A candy house is just what it sounds like—a house made of candy to entice the young. They thought the candy was free, but it has a price. In Jennifer Egan’s sprawling new novel, “The Candy House,” a “sibling novel” to her Pulitzer Prize-winning “A Visit From the Goon Squad,” that metaphorical house is a piece of technology called “Own Your Own Subconscious.” “By uploading all or part of your externalized memory to an online ‘collective’ you gained proportionate access to the anonymous thoughts and memories of everyone in the world, living or dead, who had done the same.” In this post-privacy world, only a few maintain their right not to share every thought and experience they ever had. This new technology is, in effect, the opposite of what we have in today’s social media, where users (us!) try to put the most glamorous version of our lives online for public consumption.
Reading “A Visit From the Goon Squad” shouldn’t be a prerequisite for Egan’s latest offering, but it wouldn’t hurt. This reviewer wishes she had indulged in a quick re-read, just to keep the many characters straight. Undoubtedly, readers will have favorites that they remember from that decade-old book—for me, it was the lovable child, Lincoln, of the famous, unexpectedly emotional “power-point chapter,” and of course, La Doll, the publicist who tried to improve the image of a genocidal general. Many characters return, and, in some cases, their children. Egan continues to delight in her inventive use of narrative form. Characters might occupy whole chapters and perhaps never be seen again, however much you might like to know the rest of their story. She cleverly threads everyone together, either by blood or marriage or the long fingers of Lou’s career, or by sparking an idea or filling an empty hole of yearning. So many of her characters are searching for a place of belonging, often using the Consciousness Cube as a means to locate a distant memory where they felt truly loved. Nostalgia runs deep for this group, as it does for us all. Bennie Salazar, a music executive, goes so far to say “Tongue-in-cheek nostalgia is merely the portal, the candy house, if you will, through which we hope to lure in a new generation and bewitch them.” Bennie is happy to take advantage of the human desire to recapture the past by relaunching a band that broke up decades ago, but he also helps us pause and consider the ramifications of nostalgia. What do we lose when we lean into its warm embrace?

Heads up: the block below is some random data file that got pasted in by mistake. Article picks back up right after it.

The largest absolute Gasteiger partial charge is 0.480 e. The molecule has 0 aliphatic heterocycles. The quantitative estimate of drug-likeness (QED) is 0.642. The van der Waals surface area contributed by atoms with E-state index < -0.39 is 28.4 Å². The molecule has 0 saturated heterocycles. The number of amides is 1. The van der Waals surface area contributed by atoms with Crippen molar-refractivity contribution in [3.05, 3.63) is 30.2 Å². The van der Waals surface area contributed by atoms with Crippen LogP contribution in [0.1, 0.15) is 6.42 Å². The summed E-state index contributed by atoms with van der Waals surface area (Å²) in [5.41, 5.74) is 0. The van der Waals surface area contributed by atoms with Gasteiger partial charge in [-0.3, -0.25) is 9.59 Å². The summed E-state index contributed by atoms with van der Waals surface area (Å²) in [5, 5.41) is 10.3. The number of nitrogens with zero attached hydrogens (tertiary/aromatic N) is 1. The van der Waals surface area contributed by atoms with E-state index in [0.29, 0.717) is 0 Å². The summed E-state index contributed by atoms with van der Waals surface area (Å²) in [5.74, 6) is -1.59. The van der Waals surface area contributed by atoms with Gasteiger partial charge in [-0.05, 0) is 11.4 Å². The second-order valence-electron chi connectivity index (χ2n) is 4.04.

Authenticity has a high value in this ever-so-slightly futuristic world. “Social media was dead, everyone agreed; self-representations were inherently narcissistic or propagandic or both and grossly inauthentic.” Alfred Hollander’s method of finding authenticity is to scream in crowds (trains, elevators) for the pleasure of watching those nearby react without the carefully designed masks they usually carry. Without filters, in other words. Alfred, like a Holden Caulfield for our age, has been crusading against phonies since he was a child. “By age nine, Alfred’s intolerance of fakery had jumped the life/art barrier and entered the everyday world. He’d looked behind the curtain and seen the ways people played themselves, or—more insidiously—versions of themselves they’d cribbed from TV: Harried Mom. Sheepish Dad. Stern Teacher. Encouraging Coach.” Alfred releases one of his primal screams on a bus in Chicago (local readers will not be surprised that this action is quickly squelched by the unperturbed driver). As Egan unravels the importance of authenticity with a technology that feels all too feasible, what really stands out are the integral connections these people long to create. This fiercely intellectual book is full of heart, love and redemption. (Kelly Roark)
“The Candy House”
By Jennifer Egan
Scribner, 352 pages